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A Peoria couple is transforming a 77-passenger school bus into their tiny dream home

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Jody Holtz
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WCBU
Levi and Rachel Plouse in front of their school bus Bustav

A Peoria couple is looking to hit the road soon…in their 77-passenger school bus that has been renovated to serve as their tiny home on wheels.

Rachel and Levi Plouse have been working to renovate the 2001 Freightliner FS-65 school bus, now named Bustav, since March of 2021. They’re originally from Colorado.

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Levi and Rachel Plouse
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justbetweenbus
Levi and Rachel Plouse

“We love Colorado, it's our favorite place in the whole world. But it's so expensive…we were paying all this money each month for rent, and then we're not going anywhere because of the pandemic, so we were kind of trying to figure out if we wanted to move to another place in Colorado, or move to another state or do something else,” said Rachel.

Thus, the idea of a bus was born. Levi said he and his wife had talked about buying a van and throwing a mattress in it to travel around ever since they first got married. This idea took that to a whole new level.

“I really love to learn new things,” said Levi. “I'm really bad for picking up a new hobby, learning about it, and then moving on to another one. And this gives me a way to kind of get that energy out and put it to a really productive use. There's not so much of…an individual task in this project, as I say, if you're building an entire house, you have to spend weeks and weeks and weeks doing one thing. This, I finish one project and then move on to the next and get to learn a whole new skill set, which is really appealing.”

Bringing Bustav to Peoria

The Plouse’s bought the bus for just $5,000 in Denver. They picked it up Labor Day weekend of 2020 and drove it to Illinois immediately. From there, they headed back to Colorado until their lease was up, then moved to Peoria and began to rent an apartment on a month-by-month basis. The decision to bring Bustav to Peoria was spurred by the couple's familial ties here.

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Rachel Plouse
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Bustav parked in Illinois after the couple purchased it

“We spent those six months that we were waiting for our lease to be up in Denver sitting and spending hours and months, just planning,” Levi explained. “And looking at it, sketching it up in 3D software and sketching it out on paper, and then going back and refining it and redesigning it and redesigning it and redesigning it and changing things and nitpicking this that the other thing, and then when we got here, we completely changed it again,” he said.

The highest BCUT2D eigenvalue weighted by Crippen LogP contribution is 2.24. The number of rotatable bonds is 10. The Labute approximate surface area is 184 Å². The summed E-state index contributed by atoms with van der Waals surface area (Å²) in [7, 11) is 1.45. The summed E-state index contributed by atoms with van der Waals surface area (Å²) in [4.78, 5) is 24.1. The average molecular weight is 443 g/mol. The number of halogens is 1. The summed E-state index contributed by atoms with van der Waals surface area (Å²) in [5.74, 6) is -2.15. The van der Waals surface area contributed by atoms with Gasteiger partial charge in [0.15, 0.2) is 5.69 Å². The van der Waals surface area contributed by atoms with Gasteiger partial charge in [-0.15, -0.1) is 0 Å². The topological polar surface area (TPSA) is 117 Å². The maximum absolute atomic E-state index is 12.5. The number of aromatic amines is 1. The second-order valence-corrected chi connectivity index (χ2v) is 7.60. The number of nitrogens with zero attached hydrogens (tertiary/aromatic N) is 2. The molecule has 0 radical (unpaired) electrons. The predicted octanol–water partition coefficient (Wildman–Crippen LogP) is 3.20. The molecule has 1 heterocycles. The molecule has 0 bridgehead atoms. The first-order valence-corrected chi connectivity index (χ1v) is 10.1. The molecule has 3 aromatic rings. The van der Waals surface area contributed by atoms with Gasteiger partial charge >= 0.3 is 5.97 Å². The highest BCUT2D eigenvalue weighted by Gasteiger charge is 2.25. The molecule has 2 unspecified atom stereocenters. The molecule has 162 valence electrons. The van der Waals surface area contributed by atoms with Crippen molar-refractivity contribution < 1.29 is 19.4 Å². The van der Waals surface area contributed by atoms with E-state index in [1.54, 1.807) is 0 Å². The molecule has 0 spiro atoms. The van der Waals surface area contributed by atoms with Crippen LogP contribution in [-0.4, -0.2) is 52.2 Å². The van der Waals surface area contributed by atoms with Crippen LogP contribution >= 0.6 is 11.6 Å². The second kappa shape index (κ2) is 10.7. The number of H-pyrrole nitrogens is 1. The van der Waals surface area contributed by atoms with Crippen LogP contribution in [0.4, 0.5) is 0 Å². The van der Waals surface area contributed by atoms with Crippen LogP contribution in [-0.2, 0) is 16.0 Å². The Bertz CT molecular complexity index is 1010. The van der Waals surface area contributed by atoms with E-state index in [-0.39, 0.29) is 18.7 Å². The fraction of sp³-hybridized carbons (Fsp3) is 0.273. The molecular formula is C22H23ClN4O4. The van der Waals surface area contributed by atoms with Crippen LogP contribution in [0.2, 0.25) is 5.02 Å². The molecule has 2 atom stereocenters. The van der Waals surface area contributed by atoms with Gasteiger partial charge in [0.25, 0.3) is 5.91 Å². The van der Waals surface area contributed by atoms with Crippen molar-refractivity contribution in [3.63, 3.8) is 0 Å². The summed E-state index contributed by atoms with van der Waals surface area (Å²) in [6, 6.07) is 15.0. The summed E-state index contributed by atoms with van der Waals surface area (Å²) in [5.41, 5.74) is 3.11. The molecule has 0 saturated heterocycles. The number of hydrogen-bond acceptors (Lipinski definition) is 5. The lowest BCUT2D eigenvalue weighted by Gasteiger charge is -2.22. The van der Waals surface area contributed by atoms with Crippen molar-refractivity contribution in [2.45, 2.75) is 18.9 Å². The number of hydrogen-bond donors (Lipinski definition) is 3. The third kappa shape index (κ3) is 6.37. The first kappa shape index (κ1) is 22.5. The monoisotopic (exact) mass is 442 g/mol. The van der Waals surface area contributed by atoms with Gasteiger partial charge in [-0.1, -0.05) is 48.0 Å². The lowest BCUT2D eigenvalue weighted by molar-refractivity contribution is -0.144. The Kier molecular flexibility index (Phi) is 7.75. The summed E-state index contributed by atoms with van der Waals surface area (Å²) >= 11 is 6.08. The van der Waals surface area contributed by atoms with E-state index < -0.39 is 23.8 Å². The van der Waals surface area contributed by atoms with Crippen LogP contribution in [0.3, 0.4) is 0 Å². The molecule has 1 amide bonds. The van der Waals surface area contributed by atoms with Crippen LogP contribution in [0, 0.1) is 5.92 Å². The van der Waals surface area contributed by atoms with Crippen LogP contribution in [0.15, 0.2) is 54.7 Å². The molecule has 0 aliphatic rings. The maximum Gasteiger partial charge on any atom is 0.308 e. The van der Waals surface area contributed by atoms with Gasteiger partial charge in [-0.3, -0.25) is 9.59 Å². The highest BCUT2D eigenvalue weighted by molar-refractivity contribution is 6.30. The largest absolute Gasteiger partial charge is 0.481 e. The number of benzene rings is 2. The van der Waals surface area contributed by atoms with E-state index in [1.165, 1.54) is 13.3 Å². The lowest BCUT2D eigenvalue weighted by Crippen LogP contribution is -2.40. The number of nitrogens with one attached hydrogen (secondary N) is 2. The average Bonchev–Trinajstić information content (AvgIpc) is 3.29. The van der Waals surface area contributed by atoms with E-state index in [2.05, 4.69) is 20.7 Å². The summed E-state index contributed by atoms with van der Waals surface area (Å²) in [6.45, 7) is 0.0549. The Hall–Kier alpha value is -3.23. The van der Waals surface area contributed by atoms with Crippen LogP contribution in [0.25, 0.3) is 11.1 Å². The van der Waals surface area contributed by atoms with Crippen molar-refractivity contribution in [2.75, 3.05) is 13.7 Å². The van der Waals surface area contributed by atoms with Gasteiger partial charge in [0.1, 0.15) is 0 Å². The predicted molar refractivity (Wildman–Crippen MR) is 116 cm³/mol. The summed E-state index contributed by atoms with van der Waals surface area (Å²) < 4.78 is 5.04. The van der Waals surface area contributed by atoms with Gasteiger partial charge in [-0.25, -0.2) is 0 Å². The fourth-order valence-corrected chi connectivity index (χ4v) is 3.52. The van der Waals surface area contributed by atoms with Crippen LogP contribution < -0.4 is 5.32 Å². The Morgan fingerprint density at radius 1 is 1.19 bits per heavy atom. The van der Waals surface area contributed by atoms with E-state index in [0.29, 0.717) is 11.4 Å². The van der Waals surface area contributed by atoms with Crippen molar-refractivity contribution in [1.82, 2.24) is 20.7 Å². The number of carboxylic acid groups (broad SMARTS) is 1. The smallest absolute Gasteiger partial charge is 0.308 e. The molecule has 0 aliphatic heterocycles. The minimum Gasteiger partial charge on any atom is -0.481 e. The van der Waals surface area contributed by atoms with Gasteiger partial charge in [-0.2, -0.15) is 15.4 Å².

Once they finally parked in Peoria, the first thing on the to do list was gutting the entire inside of the bus. After that, they cut the top of the bus completely in half to raise the roof up 14 inches for more head space. They documented that entire process here.

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Rachel Plouse
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The bus after the initial roof raise

Peoria’s Makerspace

The couple has completed several more projects on Bustav in the roughly year and 9 months they have been working on it. Levi and Rachel have also both been juggling full-time jobs throughout the majority of the process. They originally expected to be done with the bus in a year, but come to find out, this process is taking a lot longer than expected.

“We figured out that we don't want to rush it, because then subpar work gets done. So we want this to be a home that we live in for several years, and after that the goal is to eventually find a piece of land that we love in a place that we want to live in forever…and park the bus and live in it and build a new house and use it eventually one day as a guest house. So making sure that we're not cutting any corners and doing everything to the best of our abilities,” explained Rachel.

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Jody Holtz
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WCBU
Inside River City Labs in Peoria

One thing that has expedited the process significantly is the couple's discovery of River City Labs, Peoria’s makerspace. They became members about two months ago.

“Because now we have a space where we can actually pull wood out of the bus and cut it not in the snow, or we just finished painting it yesterday, the inside…we don't have to worry about the temperature when we're painting things. And I think that we'll be able to get a lot of stuff done still in this wintertime. But we still don't have a predicted date…I think I'm still secretly hoping for next spring. But we'll see,” Rachel said.

The bus is currently being parked at the makerspace, where Levi and Rachel continue to work on it.

Making a bus…a home

There are many plans in the works to make Bustav into the dream home Levi and Rachel envision it to be. The bedroom will have a king-sized bed with ample storage space. The kitchen hosts a large sink, full sized fridge, and stove. The bathroom is extra impressive and eco-friendly, especially since Levi is a plumber by trade.

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Jody Holtz
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WCBU
Inside the bus, featuring the kitchen and the back bedroom